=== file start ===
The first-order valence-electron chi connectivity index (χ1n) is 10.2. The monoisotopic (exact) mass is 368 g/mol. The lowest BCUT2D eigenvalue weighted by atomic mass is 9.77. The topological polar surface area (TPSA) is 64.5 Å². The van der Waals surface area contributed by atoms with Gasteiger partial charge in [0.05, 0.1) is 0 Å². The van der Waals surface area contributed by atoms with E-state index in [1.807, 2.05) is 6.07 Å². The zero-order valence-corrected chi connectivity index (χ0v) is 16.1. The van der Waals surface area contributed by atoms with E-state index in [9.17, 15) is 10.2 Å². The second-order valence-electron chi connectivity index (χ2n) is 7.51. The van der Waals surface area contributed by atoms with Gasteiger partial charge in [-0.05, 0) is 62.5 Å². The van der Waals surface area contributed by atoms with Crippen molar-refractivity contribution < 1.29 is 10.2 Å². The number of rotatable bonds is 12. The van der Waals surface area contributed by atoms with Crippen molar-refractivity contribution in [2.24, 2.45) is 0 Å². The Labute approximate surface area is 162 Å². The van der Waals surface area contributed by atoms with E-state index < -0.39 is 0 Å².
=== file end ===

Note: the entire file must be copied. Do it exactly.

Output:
The first-order valence-electron chi connectivity index (χ1n) is 10.2. The monoisotopic (exact) mass is 368 g/mol. The lowest BCUT2D eigenvalue weighted by atomic mass is 9.77. The topological polar surface area (TPSA) is 64.5 Å². The van der Waals surface area contributed by atoms with Gasteiger partial charge in [0.05, 0.1) is 0 Å². The van der Waals surface area contributed by atoms with E-state index in [1.807, 2.05) is 6.07 Å². The zero-order valence-corrected chi connectivity index (χ0v) is 16.1. The van der Waals surface area contributed by atoms with E-state index in [9.17, 15) is 10.2 Å². The second-order valence-electron chi connectivity index (χ2n) is 7.51. The van der Waals surface area contributed by atoms with Gasteiger partial charge in [-0.05, 0) is 62.5 Å². The van der Waals surface area contributed by atoms with Crippen molar-refractivity contribution < 1.29 is 10.2 Å². The number of rotatable bonds is 12. The van der Waals surface area contributed by atoms with Crippen molar-refractivity contribution in [2.24, 2.45) is 0 Å². The Labute approximate surface area is 162 Å². The van der Waals surface area contributed by atoms with E-state index < -0.39 is 0 Å².